While we should never try to change ourselves for the approval of others, sometimes it's nice (and necessary) to be liked, like at networking events, or your first week at a new job. It's why knowing a few habits of exceptionally likable people — that also don't make it look like you're trying too hard — can be extremely useful in life.
And I know — it all seems like the ultimate irony: We're supposed to be likable, but we're supposed to make it look like we're not trying to be likable, otherwise we stop being as likable. It's a delicate dance, and it's not usually something that any of us should stress over. I've always found that nothing makes a person more personable than just being nice and considerate. Seriously — have you ever met a considerate person that you didn't like? I did't think so.
But there are some times in life when we need to amp up our social game; times when we want to make the best impression possible, and even more so, we want it to look totally effortless. If you're currently about to be experiencing one of these key moments, here are 11 ways to be more likable without seeming like you're even trying.
OK, I don't mean copy their every move — that definitely won't help. But a study featured in the Social Psychology Bulletin found that we tend to like people who mimic, and that subtle mimicry indicates attraction. So if you want to put out good vibes towards a person you're talking with, adopt a similar standing or sitting posture for a subtle boost of likability.
2. Put Away Your Phone
This one is a personal tip. The rise of smart phones as often meant the end of undivided attention. So many of us have one ear on a conversation and the other on our Facebook feed or email. This means that when you do give someone your undivided attention it will be really noticeable and likely make them feel really good.
3. Ask Questions
In a piece for Forbes, Travis Bradbury, author of the book Emotional Intelligence, stressed the fact that likable people ask questions. It shows you're really listening and that you're truly interested in the other person.
4. Don't Hog The Conversation
Bradbury also noted the importance of not monopolizing the conversation (and note, you can ask questions and still be a conversation hog!). Practice the art of listening without thinking about what you're going to say next, and try not to ever use questions to lead the conversation back on to yourself, like asking how someone's weekend went only so you can cut them off after a few sentences to describe your own.
5. Don't Be Late
This is a another personal tip. Nothing drives me crazier than when someone is always late. Being on time tells a person that you respect them, because you respect their time.
6. They Smile
In his book The Science of Success featured in Time Magazine, Napoleon Hill stressed the importance of smiling. He noted smiling instantly let's people know that they can let their guard down, even if it's just a small subconscious cue.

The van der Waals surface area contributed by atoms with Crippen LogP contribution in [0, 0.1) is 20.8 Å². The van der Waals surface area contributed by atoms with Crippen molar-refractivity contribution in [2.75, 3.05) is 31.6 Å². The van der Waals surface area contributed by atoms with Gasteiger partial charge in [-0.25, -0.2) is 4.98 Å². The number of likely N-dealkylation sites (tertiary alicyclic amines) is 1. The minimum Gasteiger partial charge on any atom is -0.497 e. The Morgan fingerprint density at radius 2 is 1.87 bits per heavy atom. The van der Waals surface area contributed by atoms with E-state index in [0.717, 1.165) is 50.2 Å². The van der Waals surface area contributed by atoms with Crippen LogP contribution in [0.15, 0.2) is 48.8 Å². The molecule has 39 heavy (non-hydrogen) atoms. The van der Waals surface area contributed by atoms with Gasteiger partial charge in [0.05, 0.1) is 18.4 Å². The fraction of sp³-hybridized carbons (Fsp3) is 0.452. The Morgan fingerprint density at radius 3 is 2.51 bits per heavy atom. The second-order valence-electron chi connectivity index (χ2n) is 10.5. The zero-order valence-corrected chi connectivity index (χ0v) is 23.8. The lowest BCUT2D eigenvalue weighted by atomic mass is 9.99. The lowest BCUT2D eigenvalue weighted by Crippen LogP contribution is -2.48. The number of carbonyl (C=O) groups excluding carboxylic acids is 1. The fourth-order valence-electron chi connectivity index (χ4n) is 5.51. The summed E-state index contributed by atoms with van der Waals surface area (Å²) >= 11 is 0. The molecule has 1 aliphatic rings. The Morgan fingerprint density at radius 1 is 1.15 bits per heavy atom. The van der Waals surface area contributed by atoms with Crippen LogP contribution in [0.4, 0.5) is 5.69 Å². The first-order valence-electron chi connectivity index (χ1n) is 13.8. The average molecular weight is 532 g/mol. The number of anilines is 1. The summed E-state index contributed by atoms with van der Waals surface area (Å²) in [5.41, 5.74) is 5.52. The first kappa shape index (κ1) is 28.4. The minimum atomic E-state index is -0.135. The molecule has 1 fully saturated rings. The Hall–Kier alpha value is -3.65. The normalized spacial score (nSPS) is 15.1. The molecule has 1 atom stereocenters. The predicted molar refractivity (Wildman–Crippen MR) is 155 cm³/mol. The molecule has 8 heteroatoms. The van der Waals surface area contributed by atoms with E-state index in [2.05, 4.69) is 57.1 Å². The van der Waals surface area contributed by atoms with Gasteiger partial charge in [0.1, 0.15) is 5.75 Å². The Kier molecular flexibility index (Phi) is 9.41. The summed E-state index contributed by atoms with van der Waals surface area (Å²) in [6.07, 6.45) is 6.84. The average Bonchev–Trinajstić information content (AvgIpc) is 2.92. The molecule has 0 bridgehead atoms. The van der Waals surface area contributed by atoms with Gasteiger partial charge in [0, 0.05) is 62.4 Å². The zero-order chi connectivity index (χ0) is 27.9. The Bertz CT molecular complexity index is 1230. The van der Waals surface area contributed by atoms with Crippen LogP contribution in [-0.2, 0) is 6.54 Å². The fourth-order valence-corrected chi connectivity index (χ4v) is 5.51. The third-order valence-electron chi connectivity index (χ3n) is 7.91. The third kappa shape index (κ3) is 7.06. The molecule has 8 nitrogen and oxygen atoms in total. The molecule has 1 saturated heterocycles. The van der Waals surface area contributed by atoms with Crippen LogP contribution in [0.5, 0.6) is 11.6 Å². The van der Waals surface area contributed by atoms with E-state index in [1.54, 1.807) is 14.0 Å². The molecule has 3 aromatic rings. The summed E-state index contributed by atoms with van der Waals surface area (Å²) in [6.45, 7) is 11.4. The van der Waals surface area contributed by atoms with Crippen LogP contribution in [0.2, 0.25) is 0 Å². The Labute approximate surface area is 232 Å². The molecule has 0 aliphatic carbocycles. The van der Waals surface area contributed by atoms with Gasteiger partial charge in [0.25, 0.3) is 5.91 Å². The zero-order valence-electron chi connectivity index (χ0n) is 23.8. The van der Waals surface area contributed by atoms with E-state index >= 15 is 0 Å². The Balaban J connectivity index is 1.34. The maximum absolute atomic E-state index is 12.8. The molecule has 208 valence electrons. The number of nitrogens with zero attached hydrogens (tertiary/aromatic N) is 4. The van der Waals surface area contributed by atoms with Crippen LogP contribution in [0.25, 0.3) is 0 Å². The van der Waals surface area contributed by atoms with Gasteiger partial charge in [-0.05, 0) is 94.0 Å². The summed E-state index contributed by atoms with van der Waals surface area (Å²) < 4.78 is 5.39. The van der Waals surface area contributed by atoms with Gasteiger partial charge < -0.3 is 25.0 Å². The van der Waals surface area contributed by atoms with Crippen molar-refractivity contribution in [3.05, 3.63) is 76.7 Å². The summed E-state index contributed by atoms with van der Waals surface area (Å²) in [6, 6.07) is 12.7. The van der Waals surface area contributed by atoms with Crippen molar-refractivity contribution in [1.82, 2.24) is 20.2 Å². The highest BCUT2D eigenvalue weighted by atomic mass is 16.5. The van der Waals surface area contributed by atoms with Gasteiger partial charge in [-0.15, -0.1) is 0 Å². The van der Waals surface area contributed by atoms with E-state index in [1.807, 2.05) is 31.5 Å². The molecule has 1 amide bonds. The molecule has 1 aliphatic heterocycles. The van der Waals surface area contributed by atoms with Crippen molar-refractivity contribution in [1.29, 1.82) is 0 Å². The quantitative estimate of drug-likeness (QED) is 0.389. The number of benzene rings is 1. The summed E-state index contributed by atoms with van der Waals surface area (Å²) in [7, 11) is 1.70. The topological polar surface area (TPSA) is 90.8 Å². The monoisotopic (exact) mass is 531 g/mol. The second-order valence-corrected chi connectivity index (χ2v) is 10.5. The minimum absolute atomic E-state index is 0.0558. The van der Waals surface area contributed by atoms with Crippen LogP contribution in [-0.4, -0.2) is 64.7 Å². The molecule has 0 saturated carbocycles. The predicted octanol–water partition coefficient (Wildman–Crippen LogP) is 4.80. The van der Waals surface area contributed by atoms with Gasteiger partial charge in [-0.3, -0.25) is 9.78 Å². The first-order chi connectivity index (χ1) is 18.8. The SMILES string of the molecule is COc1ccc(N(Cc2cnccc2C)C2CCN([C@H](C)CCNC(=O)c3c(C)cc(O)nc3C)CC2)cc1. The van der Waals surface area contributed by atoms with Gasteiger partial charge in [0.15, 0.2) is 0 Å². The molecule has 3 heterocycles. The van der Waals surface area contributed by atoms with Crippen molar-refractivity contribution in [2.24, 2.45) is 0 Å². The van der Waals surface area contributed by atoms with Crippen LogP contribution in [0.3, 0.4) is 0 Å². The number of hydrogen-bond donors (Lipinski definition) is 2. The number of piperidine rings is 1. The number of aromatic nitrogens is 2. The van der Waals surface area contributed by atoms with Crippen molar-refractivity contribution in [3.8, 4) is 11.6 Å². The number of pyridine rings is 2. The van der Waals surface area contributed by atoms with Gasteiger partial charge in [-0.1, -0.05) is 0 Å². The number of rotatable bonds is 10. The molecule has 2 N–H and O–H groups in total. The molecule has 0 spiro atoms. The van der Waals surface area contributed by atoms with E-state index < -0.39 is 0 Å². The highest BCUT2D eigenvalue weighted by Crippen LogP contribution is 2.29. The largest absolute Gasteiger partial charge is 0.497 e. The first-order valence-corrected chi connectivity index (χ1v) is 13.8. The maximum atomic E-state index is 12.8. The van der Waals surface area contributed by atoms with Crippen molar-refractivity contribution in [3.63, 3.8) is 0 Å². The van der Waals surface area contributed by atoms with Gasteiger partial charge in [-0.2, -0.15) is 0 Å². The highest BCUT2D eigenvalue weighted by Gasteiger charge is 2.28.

7. Be The Positive One
Hill also noted that likable people are generally the people with positive outlooks in your life. A warm and optimistic outlook will rub off on the people around you, making them feel better when they're around you.
8. Don't Lose It
And finally, Hill noted that people who seem in control of their emotions put others at ease. And this definitely doesn't mean you have to pretend to by a hyper-rational Mr. Spock-type; it just means that being emotionally unpredictable can exhaust the people around us and make them want to keep their distance.
9. Be Open-Minded
This is something I've definitely learned with some maturity. It can be so easy to let our initial reactions show on our faces or in our tone of voice. For example, responding to a friend with, "You did what!?" after they tell you they made out with a coworker probably isn't going to make them feel all that comfortable opening up to you and telling you more. Try to keep an open-mind when talking to others and being super careful with how you frame advice.
10. Don't Try To Be The Funniest Person Ever
I got this tip from listening to personal consultant Aaron Marino, and while he generally caters his advice specifically to men, I find most of his tips applicable to all of us. On his YouTube channel, Marino specifically recommended always having a sense of humor, without trying to be the funniest person in the room. When we constantly interrupt others to make jokes, it definitely can seem like we're trying very hard, and also like we're more concerned with getting a laugh than actually listening.
Marino also stressed the power of a good compliment. He noted the best compliments always come in two parts; something more general, and then something more specific to show you really mean it. For example, "I like your shirt," sounds nice, but, "I like your shirt — it really makes your eyes pop," sounds even better.
At the end of the day, there's no magic potion or formula for being likable. Just try your best to be nice to others, and remember — part of not seeming like you're trying too hard comes with just relaxing and reminding ourselves that not everyone is always going to like us, and that's normal and OK.